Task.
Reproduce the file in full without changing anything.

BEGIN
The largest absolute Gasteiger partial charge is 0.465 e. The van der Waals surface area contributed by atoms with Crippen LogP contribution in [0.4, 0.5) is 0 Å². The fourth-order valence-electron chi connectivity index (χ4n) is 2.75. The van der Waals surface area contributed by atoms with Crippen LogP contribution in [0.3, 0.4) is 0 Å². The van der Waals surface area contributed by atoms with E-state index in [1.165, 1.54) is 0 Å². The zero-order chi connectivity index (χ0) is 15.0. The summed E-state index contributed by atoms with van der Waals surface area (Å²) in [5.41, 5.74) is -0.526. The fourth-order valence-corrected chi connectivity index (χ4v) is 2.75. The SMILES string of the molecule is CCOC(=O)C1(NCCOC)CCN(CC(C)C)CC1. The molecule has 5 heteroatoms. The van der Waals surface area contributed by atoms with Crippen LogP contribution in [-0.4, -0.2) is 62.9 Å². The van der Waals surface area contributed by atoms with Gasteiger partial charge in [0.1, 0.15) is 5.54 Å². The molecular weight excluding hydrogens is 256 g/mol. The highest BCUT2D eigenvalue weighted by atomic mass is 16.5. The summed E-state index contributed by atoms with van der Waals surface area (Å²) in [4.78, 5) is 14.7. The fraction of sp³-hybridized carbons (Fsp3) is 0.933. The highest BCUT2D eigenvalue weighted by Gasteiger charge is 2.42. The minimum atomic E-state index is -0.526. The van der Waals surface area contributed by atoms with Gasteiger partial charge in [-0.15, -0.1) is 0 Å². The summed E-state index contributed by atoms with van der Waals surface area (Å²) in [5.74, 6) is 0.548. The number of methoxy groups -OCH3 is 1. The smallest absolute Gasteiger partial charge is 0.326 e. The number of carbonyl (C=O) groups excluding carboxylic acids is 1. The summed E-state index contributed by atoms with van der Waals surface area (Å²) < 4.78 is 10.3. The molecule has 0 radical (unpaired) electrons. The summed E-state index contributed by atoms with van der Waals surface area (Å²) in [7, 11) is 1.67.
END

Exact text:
The largest absolute Gasteiger partial charge is 0.465 e. The van der Waals surface area contributed by atoms with Crippen LogP contribution in [0.4, 0.5) is 0 Å². The fourth-order valence-electron chi connectivity index (χ4n) is 2.75. The van der Waals surface area contributed by atoms with Crippen LogP contribution in [0.3, 0.4) is 0 Å². The van der Waals surface area contributed by atoms with E-state index in [1.165, 1.54) is 0 Å². The zero-order chi connectivity index (χ0) is 15.0. The summed E-state index contributed by atoms with van der Waals surface area (Å²) in [5.41, 5.74) is -0.526. The fourth-order valence-corrected chi connectivity index (χ4v) is 2.75. The SMILES string of the molecule is CCOC(=O)C1(NCCOC)CCN(CC(C)C)CC1. The molecule has 5 heteroatoms. The van der Waals surface area contributed by atoms with Crippen LogP contribution in [-0.4, -0.2) is 62.9 Å². The van der Waals surface area contributed by atoms with Gasteiger partial charge in [0.1, 0.15) is 5.54 Å². The molecular weight excluding hydrogens is 256 g/mol. The highest BCUT2D eigenvalue weighted by atomic mass is 16.5. The summed E-state index contributed by atoms with van der Waals surface area (Å²) in [4.78, 5) is 14.7. The fraction of sp³-hybridized carbons (Fsp3) is 0.933. The highest BCUT2D eigenvalue weighted by Gasteiger charge is 2.42. The minimum atomic E-state index is -0.526. The van der Waals surface area contributed by atoms with Gasteiger partial charge in [-0.15, -0.1) is 0 Å². The summed E-state index contributed by atoms with van der Waals surface area (Å²) in [5.74, 6) is 0.548. The number of methoxy groups -OCH3 is 1. The smallest absolute Gasteiger partial charge is 0.326 e. The number of carbonyl (C=O) groups excluding carboxylic acids is 1. The summed E-state index contributed by atoms with van der Waals surface area (Å²) < 4.78 is 10.3. The molecule has 0 radical (unpaired) electrons. The summed E-state index contributed by atoms with van der Waals surface area (Å²) in [7, 11) is 1.67.